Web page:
Deploying Kotlin on Heroku with Ktor

Kotlin reminds me of a young Harry Potter. It’s fresh, full of zeal, and has the support of a great institution. Harry had Hogworts, but Kotlin has the entire JVM ecosystem to nurture its growth.

Like Java, Kotlin is a statically typed, compiled language. But it differs from Java by sporting many advanced features borrowed from other JVM languages and introducing new capabilities like coroutines and null safety.

Clicking this button is the fastest way to get started with Kotlin. It deploys a simple Ktor based web app on Heroku (for free):

Deploy to Heroku

Many thanks go to Ilya Ryzhenkov for putting this together. The Kotlin community is vibrant and extremely helpful. I chatted with Ilya in the Kotlin Slack group where over six thousand people are hanging out.

You can dive into the source code for that example if you’d like (it serves up HTML and accesses a database), but we’ll take a look at another more interesting example to see how a Kotlin web application running on Heroku is put together.

Using Coroutines

The Ktor repository contains a few sample apps that demonstrate both basic and unique capabilities of Kotlin. An interesting one is the Ktor async sample, which uses a coroutine to perform some CPU intensive work without blocking the main thread.

I’ve extracted this example into it’s own repo, which you can clone locally by running:

$ git clone

The main function in the app uses the experimental async feature to call a suspending function, handleLongCalculation(start: Long):

fun Application.main() {
    install(Routing) {
        get("/{...}") {
            val start = System.currentTimeMillis()
            async(executor.asCoroutineDispatcher()) {

The handleLongCalculation function is defined with the suspend keyword, which indicates that this function can be paused at certain suspension points so that the main thread of execution can perform some other work while it waits.

In this example, the suspension point is the delay call. Otherwise, the function simply calculates some random number and renders it (along with the time it took to do so).

private suspend fun ApplicationCall.handleLongCalculation(start: Long) {
  val queue = System.currentTimeMillis() - start
  var number = 0
  val random = Random()
  for (index in 0..300) {
    number += random.nextInt(100)

  val time = System.currentTimeMillis() - start
  respondHtml {
    head {
      title { +"Async World" }
    body {
      h1 {
        +"We calculated this after ${time}ms (${queue}ms in queue): $number"

If we bombard this server with requests, we’ll see that the time to cacluate these random numbers is much faster than a synchronous version of the code.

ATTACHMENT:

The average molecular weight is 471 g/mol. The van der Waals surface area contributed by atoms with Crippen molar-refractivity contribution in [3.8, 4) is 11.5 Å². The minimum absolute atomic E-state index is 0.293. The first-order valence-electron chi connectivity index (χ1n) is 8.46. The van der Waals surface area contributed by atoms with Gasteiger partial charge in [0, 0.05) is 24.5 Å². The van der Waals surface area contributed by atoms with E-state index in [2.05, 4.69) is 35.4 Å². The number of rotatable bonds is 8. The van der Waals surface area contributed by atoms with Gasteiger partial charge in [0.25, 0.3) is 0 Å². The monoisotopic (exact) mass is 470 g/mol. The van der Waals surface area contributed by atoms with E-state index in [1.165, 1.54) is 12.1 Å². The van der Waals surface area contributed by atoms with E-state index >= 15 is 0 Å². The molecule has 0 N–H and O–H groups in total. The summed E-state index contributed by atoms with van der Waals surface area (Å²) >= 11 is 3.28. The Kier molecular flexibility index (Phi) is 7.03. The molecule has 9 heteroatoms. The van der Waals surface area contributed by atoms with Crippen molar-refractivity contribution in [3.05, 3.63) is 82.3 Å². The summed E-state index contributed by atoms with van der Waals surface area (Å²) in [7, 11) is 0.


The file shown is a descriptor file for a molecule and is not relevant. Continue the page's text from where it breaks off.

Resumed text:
The coroutine in this example is used to prevent a CPU operation from blocking, but it can also be used to prevent blocking of network IO, file IO, and GPU operations.

Now, let’s get this app ready for the cloud.

Preparing a Ktor App for Heroku

There are only three changes required to make a typical Ktor app work on Heroku:

  • Copy dependencies into the target/ directory.
  • Set the port from the $PORT environment variable.
  • Define the web process type in a Procfile.

The dependencies are copied with the maven-dependency-plugin, which looks like this in the pom.xml.


For Gradle, a similar technique is described in the Heroku Dev Center.

We can set the port in the resources/application.conf by using the $ notation to reference an environment variable, like this:

ktor {
  deployment {
    environment = development
    port = ${PORT}

  application {
    modules = [ org.jetbrains.ktor.samples.async.AsyncApplicationKt.main ]

Then we create a Procfile, and put the following line in it:

web: java -cp target/dependency/*:target/classes/ org.jetbrains.ktor.netty.DevelopmentHost

This defines a web process type that Heroku will use to run the app. It uses a simple java command to launch Ktor’s built-in Netty host with the app on the classpath.

If you’ve installed the Heroku CLI, you can run the app locally with the command:

$ heroku local web

Finally, you can deploy this app to Heroku by running:

$ heroku create
$ git push heroku master

After the deployment process is finished, run heroku open to see the app, and heroku logs to see the log output.

Other ways to deploy Kotlin

Ktor includes bindings for Jetty and Tomcat in addition to Netty, which we used here. You can even create an embedded Ktor server, which is exactly what the ktor-heroku-start example does.

But there are many other web frameworks to choose from. Spring Boot has support for Kotlin, and so does Vert.x. In fact, Kotlin integrates so well with Java APIs that it should be possible to use most Java frameworks from Kotlin.

All you need now is a wand.